Many of the rock-bottom interest rates on offer from Canadian lenders can be hard to qualify for, come with limited features, or cost borrowers “a ton” of money if they break their terms, Kolinski points out.

Mistake 3: Not reading the fine print

Dalia Barsoum of Streetwise Mortgages in Woodbridge, Ontario, shares a universal message: “Read the fine print. Understand what you’re signing up for.”

Most borrowers don’t expect they’ll ever break their mortgages, but data collected by TD Bank shows that 7 in 10 homeowners move on from their properties earlier than they expect.

It’s critical to understand your loan’s prepayment privileges and the rules around an early departure. “If you exit the mortgage, how much are you going to pay? It’s really, really important,” Barsoum says.

She has seen too borrowers come to her hoping to refinance a mortgage they received from a private or specialty lender, only to find that what they were attempting was impossible.

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Canadian mortgage rules: What you should know

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If you’re a new homebuyer seeking a mortgage, or an existing homeowner looking to switch or refinance, it’s important that you’re up-to-date on the new mortgage rules in Canada. Here are some of the top things you should keep in mind if you’re looking for a new home. 

The Canadian Mortgage Stress test in 2021

The stress test was introduced on January 1, 2018, as a way to protect Canadian homeowners by requiring banks to check that a borrower can still make their payment at a rate that’s higher than they will actually pay.  The purpose of the stress test is to evaluate if a borrower (a.k.a. the potential homeowner) can handle a possible increase in their mortgage rate.

For Canadians to qualify for a federally regulated bank loan, they need to pass the stress test. To do this, homebuyers need to prove that they can afford a mortgage at a qualifying rate. For homebuyers who have a down payment of 20% or more, currently the qualifying rate is determined using the Bank of Canada’s five-year benchmark or the interest rate offered by the lender plus 2%, whichever is higher. For homebuyers who have a down payment of less than 20%, the qualifying rate is the higher of the Bank of Canada five-year benchmark rate and the interest rate offered by the lender.

This stress test is also performed with homeowners looking to refinance, take out a secured line of credit, or change mortgage lenders. Those who renew with the same lender will not have to undergo the stress test.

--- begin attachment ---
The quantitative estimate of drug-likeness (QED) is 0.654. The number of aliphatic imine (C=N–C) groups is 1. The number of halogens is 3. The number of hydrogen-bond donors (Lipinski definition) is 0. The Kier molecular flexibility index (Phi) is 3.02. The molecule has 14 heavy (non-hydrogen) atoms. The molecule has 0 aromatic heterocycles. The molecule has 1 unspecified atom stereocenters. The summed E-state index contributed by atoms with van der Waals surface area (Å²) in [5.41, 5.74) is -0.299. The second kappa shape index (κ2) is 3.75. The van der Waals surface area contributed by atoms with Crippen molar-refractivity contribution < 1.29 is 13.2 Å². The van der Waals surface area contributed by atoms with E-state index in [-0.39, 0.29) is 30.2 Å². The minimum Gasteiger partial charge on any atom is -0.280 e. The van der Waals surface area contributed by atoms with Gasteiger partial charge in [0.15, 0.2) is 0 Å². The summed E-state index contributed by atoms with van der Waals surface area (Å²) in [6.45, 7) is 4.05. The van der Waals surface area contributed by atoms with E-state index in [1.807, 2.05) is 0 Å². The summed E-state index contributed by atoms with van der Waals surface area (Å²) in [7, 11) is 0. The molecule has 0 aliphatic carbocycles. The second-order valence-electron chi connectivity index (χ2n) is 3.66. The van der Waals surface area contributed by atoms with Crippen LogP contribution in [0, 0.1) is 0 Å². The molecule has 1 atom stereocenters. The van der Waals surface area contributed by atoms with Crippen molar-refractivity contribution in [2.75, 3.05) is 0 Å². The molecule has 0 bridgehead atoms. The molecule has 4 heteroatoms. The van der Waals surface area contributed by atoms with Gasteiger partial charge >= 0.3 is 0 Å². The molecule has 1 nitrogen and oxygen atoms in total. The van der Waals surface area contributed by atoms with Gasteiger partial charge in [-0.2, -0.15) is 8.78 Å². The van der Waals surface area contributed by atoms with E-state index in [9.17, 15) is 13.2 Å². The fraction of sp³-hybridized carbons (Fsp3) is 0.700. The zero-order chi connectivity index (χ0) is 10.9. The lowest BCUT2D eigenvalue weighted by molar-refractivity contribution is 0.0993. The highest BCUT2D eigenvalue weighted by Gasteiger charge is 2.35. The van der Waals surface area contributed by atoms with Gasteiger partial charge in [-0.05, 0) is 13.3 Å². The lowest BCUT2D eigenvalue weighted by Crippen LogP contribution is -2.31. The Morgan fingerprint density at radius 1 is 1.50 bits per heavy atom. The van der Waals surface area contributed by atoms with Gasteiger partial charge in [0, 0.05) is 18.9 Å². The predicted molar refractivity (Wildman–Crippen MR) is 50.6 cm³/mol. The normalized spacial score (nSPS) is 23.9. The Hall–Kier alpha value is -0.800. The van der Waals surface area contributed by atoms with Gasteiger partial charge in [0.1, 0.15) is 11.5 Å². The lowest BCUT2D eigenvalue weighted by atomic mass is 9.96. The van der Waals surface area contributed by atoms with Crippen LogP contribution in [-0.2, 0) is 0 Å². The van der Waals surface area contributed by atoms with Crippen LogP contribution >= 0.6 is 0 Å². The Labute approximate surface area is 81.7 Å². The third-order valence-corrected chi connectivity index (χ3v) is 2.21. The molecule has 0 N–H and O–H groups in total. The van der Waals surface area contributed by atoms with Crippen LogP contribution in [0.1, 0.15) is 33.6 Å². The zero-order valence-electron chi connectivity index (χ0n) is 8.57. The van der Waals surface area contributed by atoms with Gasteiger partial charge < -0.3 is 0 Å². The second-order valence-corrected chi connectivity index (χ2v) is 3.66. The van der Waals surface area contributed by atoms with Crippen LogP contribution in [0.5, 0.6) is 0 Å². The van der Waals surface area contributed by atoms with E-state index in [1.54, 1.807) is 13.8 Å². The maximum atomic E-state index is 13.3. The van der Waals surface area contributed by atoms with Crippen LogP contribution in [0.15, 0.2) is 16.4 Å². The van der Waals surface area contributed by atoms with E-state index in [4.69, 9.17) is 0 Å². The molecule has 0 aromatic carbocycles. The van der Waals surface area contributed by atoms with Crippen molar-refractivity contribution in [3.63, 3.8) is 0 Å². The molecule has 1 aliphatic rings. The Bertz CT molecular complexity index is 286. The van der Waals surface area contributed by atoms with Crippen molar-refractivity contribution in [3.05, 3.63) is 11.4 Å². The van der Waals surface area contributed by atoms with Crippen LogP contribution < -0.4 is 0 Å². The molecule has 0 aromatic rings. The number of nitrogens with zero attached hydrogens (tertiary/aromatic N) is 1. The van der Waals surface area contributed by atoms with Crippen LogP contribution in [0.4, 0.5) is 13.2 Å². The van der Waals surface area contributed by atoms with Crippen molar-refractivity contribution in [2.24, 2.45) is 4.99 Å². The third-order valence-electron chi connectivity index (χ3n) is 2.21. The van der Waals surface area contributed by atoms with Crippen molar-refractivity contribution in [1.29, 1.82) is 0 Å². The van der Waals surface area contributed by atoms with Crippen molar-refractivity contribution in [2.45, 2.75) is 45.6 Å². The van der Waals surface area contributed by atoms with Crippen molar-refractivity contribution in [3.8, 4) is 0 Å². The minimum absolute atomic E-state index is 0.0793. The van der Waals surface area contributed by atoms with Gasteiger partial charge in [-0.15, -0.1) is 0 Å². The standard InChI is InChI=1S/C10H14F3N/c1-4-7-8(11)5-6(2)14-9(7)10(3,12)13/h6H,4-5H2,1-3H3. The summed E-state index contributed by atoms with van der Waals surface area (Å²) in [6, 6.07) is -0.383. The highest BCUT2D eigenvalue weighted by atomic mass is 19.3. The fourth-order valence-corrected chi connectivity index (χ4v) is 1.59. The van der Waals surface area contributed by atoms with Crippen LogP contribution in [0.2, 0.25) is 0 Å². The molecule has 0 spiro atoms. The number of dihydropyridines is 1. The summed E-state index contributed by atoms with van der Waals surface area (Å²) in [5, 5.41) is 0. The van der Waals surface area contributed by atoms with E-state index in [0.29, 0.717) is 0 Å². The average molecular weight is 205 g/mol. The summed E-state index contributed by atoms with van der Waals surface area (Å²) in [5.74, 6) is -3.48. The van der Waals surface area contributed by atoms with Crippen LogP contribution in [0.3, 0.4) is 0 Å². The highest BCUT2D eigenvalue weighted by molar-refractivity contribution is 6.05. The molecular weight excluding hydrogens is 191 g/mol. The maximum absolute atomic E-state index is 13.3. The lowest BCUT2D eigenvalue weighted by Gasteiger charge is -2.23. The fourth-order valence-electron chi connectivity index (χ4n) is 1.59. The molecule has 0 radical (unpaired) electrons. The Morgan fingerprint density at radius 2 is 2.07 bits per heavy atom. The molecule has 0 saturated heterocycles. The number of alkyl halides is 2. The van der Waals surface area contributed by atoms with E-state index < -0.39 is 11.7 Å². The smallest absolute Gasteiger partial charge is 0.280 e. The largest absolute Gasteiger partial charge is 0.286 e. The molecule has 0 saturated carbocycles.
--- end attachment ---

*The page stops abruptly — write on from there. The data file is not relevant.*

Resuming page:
Other new mortgage rules in Canada

As of July 2020, a number of changes were implemented for all high-ratio mortgages to be insured by the Canada Mortgage and Housing Corporation (CMHC).

A high-ratio mortgage is one where the borrower has a minimum down payment of less than 20% of the purchase price of the home. A high-ratio mortgage is also referred to as a default insured mortgage. Let’s break down what recent changes have been made.

Qualification rate

The new CMHC rules will lower the amount of debt that borrowers with a default insured mortgage can carry. Mortgage applicants will be limited to spending a maximum of 35% of their gross income on housing and can only borrow up to 42% of their gross income once other loans are included. This is down from the previous 39% and 44%.

Credit score

The new rules also require the borrower to have a minimum credit score of 680 (good score). If you are purchasing a home with your partner, one of you must have a score of 680. This is up from the previous minimum score of 600 (fair score).

Down payment

Homebuyers are now required to use their own money for a down payment instead of borrowed funds. This means homebuyers are no longer able to use unsecured personal loans, unsecured lines of credit or credit cards to fund their down payment.

Homebuyers with a down payment of less than 20% of the purchase price are required to purchase mortgage default insurance. Properties costing $1 million or more are not eligible for mortgage default insurance.

CMHC and CREA projections

Due to the pandemic, job loss, business closures, and a drop in immigration, CMHC predicted a 9% to 18% decrease in housing prices from June 2020 to June 2021.* However, this prediction hasn’t come to fruition.

Instead, 2020 ended up being a record year for Canadian resale housing activity, according to Costa Poulopoulos, the Chair of the Canadian Real Estate Association (CREA).**

The CREA predicts that all provinces except Ontario will see an increase in sales activity into 2021 as a result of low-interest rates and an improving economy. As for the CMHC, they stand by their original prediction.